So, as I’ve mentioned in the past, I’ve received my fair share of rejection letters. In fact, so far my average on rejection vs. acceptance seems to be about 99 to 1%. Even though you hear all the time that this is just a fact of the writer’s—or artist’s—life, when it happens to you, it’s personal. It’s intimate. It’s the first time anyone has ever experienced that spear-through-the-torso-agony of being not good enough.
I went through a long period in my mid-twenties where I wasn’t sure I could take it anymore. Like many people in my generation, I grew up on a steady diet of “follow your dreams” feel-good pep-talk. And I bought it. I followed my dreams, but there are days where it feels like you’re crawling naked and belly-down through an endless expanse of glass shards. There are days when I can’t imagine anything more painful than the heartache of following my dreams. And they never mention that part in the “follow your dreams” speeches. They speak in code; in sterilized words. I’ve read a lot of how-to-break-into-the-industry guides, and the blogs of the ‘experts’ are no better, I could damn near set them to music by now: “You’ll get a lot of rejection, you just have to keep on going…” It’s such an artful understatement for what daily life feels like when you’re bouncing from one perceived failure to the next, all but begging for someone to see the value in your heart’s work.
So what broke me out of it? Well, for starters, I worked retail in a very dangerous neighborhood of South Seattle for a couple years to put my husband through school. Boy, if I’d thought there was nothing worse than a rejection letter, customer service in the ghetto sure taught me otherwise. That job should have come with a bulletproof vest. (But those are stories for a different day and I certainly don’t recommend that route for everyone.)
The longer answer is that I developed new coping skills, and since I assume there must be other people waging my same battle against irrelevance and rejection, I figured I’d share some of them.
1.) I got my ‘day-job’ sorted out. When you’re trying to be a writer, or an artist (or God forbid, both) you know you’re not going to be able to pay bills on that income—at least not consistently—for some time…if ever. I’ve thought a lot about why we live in a society that so craves constant visual and storytelling entertainment, but feels justified in paying those creators so poorly, and I can’t think of a solid answer other than that they know one essential truth about us: we’d do it for free. We can’t help ourselves. It’s as natural an element of our daily existence as eating or breathing. So find a day job you don’t hate, if you can, and one that leaves you room in the margins of your day for following those horrible, horrible dreams of yours.
2.) Never respond to a rejection letter right away. My first emotional gut-reaction is always awful: “They’re an idiot! They simply don’t appreciate the magnitude of my genius! Everything they’re saying is BS!” Ride that wave out—read the rejection to the best of your ability (my brain tends to fog after the first sentence or two and I only get the gist of what they’re saying) then walk away. Do something else. Something empowering and/or something you know you’re good at. This is why I started running—there’s nothing like tackling a huge hill or beating your best time to help you feel better about yourself in general. Then, once you’re calm, re-approach the letter, and try to truly listen to what they are telling you. Sometimes they really are nuts, no doubt. (Sometimes they never even looked at your submission and it seems like they’re talking about someone else!) But sometimes, somewhere in there is buried a kernel of truth, and if you can embrace that, it’ll help you get better next time around. Re-frame it in your mind that it’s not about getting accepted or rejected, it’s about getting better at your craft. Then, if the situation calls for it, you can try writing back—NEVER TO ARGUE. But you can certainly ask for clarification or advice; they may or may not respond. I try to always send a thank you, because manners matter.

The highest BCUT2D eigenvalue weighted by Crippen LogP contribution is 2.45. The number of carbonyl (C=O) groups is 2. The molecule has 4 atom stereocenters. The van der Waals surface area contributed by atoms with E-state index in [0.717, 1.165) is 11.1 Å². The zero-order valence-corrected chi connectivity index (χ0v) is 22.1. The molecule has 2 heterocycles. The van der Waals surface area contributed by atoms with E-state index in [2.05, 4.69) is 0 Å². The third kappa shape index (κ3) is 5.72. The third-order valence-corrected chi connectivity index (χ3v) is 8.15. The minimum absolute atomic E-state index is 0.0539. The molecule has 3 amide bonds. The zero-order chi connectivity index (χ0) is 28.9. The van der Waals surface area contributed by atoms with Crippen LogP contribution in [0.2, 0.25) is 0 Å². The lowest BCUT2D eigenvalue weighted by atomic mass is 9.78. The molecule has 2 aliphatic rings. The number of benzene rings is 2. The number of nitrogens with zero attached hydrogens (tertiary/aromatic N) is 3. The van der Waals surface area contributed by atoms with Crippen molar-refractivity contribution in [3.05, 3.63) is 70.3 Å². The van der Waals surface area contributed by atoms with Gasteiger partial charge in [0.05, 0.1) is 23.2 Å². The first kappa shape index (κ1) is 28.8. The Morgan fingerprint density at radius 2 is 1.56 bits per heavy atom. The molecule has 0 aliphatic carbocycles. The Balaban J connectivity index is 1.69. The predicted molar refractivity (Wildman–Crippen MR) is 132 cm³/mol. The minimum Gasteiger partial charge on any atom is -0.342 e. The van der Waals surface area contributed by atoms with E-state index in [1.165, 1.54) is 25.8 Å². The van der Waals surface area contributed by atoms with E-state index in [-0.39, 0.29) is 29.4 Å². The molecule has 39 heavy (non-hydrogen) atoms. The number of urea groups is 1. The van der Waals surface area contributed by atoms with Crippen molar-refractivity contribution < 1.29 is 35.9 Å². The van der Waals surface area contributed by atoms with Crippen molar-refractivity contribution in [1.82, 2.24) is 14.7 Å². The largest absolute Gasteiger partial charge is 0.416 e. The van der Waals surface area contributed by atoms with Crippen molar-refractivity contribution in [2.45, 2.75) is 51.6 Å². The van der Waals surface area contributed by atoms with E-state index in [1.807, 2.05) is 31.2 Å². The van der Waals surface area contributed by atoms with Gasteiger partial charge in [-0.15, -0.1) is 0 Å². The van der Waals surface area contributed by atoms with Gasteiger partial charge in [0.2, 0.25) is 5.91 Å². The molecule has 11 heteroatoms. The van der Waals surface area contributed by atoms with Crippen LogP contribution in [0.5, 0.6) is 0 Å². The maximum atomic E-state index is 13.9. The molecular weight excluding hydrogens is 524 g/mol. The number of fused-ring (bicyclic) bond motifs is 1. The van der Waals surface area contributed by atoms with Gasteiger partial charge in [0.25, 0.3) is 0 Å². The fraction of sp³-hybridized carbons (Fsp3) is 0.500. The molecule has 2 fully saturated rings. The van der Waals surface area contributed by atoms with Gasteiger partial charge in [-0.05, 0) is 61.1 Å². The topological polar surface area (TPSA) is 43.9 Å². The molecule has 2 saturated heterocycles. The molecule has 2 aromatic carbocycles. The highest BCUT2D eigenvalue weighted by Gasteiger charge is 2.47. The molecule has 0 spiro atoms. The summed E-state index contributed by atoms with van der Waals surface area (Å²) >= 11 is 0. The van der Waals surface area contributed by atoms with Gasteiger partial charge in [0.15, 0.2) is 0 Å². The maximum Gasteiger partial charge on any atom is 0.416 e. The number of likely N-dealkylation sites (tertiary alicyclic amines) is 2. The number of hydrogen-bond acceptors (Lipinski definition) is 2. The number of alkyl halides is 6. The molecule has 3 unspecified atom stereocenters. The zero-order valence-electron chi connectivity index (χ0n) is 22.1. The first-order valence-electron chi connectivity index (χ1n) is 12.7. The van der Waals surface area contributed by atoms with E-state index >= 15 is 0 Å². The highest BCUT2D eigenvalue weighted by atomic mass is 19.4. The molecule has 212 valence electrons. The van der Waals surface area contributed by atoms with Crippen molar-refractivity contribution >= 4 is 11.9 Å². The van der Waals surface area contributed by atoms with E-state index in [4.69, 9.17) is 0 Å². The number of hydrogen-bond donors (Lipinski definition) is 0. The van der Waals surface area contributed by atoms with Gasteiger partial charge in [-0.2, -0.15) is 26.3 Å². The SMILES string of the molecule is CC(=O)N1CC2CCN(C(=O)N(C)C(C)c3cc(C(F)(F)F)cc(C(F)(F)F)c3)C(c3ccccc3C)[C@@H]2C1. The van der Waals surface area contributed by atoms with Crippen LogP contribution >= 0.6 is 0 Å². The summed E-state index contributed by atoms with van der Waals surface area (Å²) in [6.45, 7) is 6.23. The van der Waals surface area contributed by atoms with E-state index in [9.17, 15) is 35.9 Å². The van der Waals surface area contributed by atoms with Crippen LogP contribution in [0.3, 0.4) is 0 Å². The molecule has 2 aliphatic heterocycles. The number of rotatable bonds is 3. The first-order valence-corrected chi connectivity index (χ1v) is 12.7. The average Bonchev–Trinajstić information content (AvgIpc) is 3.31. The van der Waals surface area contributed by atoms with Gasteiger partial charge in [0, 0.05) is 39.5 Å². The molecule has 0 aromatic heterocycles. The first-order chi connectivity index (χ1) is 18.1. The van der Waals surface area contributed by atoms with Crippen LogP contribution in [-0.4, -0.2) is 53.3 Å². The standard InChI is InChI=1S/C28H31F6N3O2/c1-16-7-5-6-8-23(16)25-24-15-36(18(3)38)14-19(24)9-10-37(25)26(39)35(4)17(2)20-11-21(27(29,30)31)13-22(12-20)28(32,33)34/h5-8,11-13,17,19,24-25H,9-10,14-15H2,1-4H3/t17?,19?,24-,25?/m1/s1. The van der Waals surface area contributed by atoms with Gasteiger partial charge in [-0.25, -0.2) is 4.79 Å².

3.) Feel good tips: Other than exercise (a natural anti-depressant that is at least as effective as any over-the-counter medication and with no negative side-effects) I have one other trick I like to do. I’ve taken all my favorite compliments and positive feedback and I’ve created a slide-show backdrop for my laptop. I also asked myself, “Why do I love this work?” And I wrote my answer out where I can see it every day. Is it silly? Maybe, but sometimes seeing those kind and affirmational words is enough to convince me to try again.
No matter who you are, I can state with virtual certainty that someone believes in you. Someone thinks you can do it, and thinks you are good enough. On your worst days, let them be the reminder of why you keep trying.